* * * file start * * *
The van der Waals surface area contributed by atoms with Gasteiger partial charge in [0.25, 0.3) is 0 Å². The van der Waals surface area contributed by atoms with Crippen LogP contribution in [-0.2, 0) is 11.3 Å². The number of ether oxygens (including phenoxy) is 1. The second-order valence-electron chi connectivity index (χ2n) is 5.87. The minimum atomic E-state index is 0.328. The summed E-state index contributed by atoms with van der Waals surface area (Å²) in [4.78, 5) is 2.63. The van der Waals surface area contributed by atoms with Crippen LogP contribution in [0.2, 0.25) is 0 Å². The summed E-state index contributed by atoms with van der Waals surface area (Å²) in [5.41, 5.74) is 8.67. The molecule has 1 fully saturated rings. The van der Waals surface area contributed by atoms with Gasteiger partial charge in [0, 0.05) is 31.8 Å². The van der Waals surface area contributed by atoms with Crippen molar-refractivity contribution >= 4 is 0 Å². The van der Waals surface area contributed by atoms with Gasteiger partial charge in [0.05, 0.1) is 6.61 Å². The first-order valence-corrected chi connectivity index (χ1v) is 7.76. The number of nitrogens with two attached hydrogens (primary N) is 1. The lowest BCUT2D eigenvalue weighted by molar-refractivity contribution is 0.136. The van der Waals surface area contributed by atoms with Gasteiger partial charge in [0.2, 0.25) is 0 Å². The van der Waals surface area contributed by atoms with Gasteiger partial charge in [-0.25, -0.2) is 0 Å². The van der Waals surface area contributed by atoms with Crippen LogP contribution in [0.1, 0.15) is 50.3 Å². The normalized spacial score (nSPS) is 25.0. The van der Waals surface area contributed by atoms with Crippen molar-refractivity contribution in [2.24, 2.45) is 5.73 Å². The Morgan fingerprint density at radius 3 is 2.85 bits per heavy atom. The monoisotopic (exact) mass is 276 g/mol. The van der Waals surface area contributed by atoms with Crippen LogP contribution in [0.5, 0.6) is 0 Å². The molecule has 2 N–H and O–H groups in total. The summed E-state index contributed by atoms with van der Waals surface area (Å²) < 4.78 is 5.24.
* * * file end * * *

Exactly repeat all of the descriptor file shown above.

The van der Waals surface area contributed by atoms with Gasteiger partial charge in [0.25, 0.3) is 0 Å². The van der Waals surface area contributed by atoms with Crippen LogP contribution in [-0.2, 0) is 11.3 Å². The number of ether oxygens (including phenoxy) is 1. The second-order valence-electron chi connectivity index (χ2n) is 5.87. The minimum atomic E-state index is 0.328. The summed E-state index contributed by atoms with van der Waals surface area (Å²) in [4.78, 5) is 2.63. The van der Waals surface area contributed by atoms with Crippen LogP contribution in [0.2, 0.25) is 0 Å². The summed E-state index contributed by atoms with van der Waals surface area (Å²) in [5.41, 5.74) is 8.67. The molecule has 1 fully saturated rings. The van der Waals surface area contributed by atoms with Gasteiger partial charge in [0, 0.05) is 31.8 Å². The van der Waals surface area contributed by atoms with Crippen molar-refractivity contribution >= 4 is 0 Å². The van der Waals surface area contributed by atoms with Gasteiger partial charge in [0.05, 0.1) is 6.61 Å². The first-order valence-corrected chi connectivity index (χ1v) is 7.76. The number of nitrogens with two attached hydrogens (primary N) is 1. The lowest BCUT2D eigenvalue weighted by molar-refractivity contribution is 0.136. The van der Waals surface area contributed by atoms with Gasteiger partial charge in [0.2, 0.25) is 0 Å². The van der Waals surface area contributed by atoms with Gasteiger partial charge in [-0.25, -0.2) is 0 Å². The van der Waals surface area contributed by atoms with Crippen LogP contribution in [0.1, 0.15) is 50.3 Å². The normalized spacial score (nSPS) is 25.0. The van der Waals surface area contributed by atoms with Crippen molar-refractivity contribution in [2.24, 2.45) is 5.73 Å². The Morgan fingerprint density at radius 3 is 2.85 bits per heavy atom. The monoisotopic (exact) mass is 276 g/mol. The van der Waals surface area contributed by atoms with Crippen LogP contribution in [0.5, 0.6) is 0 Å². The molecule has 2 N–H and O–H groups in total. The summed E-state index contributed by atoms with van der Waals surface area (Å²) < 4.78 is 5.24.